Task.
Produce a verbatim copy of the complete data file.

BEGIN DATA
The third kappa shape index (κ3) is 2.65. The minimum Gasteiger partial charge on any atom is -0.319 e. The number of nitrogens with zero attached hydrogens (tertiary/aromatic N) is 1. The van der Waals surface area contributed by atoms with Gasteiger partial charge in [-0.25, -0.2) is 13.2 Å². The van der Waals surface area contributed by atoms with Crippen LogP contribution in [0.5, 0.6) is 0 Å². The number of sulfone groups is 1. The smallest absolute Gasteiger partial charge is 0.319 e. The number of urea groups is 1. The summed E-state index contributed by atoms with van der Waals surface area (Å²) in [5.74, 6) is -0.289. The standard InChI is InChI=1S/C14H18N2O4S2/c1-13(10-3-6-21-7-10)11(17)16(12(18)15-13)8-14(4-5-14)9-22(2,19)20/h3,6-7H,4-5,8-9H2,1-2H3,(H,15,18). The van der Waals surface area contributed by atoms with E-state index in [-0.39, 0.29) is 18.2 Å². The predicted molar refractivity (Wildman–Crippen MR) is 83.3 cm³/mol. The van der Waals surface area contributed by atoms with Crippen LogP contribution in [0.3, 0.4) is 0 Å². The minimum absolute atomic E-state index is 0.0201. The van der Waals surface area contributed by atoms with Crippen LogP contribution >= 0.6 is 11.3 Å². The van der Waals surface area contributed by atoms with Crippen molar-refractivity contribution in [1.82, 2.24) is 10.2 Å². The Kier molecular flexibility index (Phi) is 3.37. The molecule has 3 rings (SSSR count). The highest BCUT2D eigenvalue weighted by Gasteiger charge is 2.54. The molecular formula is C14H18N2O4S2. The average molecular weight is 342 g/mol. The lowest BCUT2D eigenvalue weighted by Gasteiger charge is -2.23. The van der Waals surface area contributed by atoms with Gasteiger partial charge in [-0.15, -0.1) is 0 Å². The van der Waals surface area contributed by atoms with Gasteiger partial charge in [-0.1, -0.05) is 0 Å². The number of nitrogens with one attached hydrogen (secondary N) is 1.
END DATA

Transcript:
The third kappa shape index (κ3) is 2.65. The minimum Gasteiger partial charge on any atom is -0.319 e. The number of nitrogens with zero attached hydrogens (tertiary/aromatic N) is 1. The van der Waals surface area contributed by atoms with Gasteiger partial charge in [-0.25, -0.2) is 13.2 Å². The van der Waals surface area contributed by atoms with Crippen LogP contribution in [0.5, 0.6) is 0 Å². The number of sulfone groups is 1. The smallest absolute Gasteiger partial charge is 0.319 e. The number of urea groups is 1. The summed E-state index contributed by atoms with van der Waals surface area (Å²) in [5.74, 6) is -0.289. The standard InChI is InChI=1S/C14H18N2O4S2/c1-13(10-3-6-21-7-10)11(17)16(12(18)15-13)8-14(4-5-14)9-22(2,19)20/h3,6-7H,4-5,8-9H2,1-2H3,(H,15,18). The van der Waals surface area contributed by atoms with E-state index in [-0.39, 0.29) is 18.2 Å². The predicted molar refractivity (Wildman–Crippen MR) is 83.3 cm³/mol. The van der Waals surface area contributed by atoms with Crippen LogP contribution in [0.3, 0.4) is 0 Å². The minimum absolute atomic E-state index is 0.0201. The van der Waals surface area contributed by atoms with Crippen LogP contribution >= 0.6 is 11.3 Å². The van der Waals surface area contributed by atoms with Crippen molar-refractivity contribution in [1.82, 2.24) is 10.2 Å². The Kier molecular flexibility index (Phi) is 3.37. The molecule has 3 rings (SSSR count). The highest BCUT2D eigenvalue weighted by Gasteiger charge is 2.54. The molecular formula is C14H18N2O4S2. The average molecular weight is 342 g/mol. The lowest BCUT2D eigenvalue weighted by Gasteiger charge is -2.23. The van der Waals surface area contributed by atoms with Gasteiger partial charge in [-0.15, -0.1) is 0 Å². The van der Waals surface area contributed by atoms with Gasteiger partial charge in [-0.1, -0.05) is 0 Å². The number of nitrogens with one attached hydrogen (secondary N) is 1.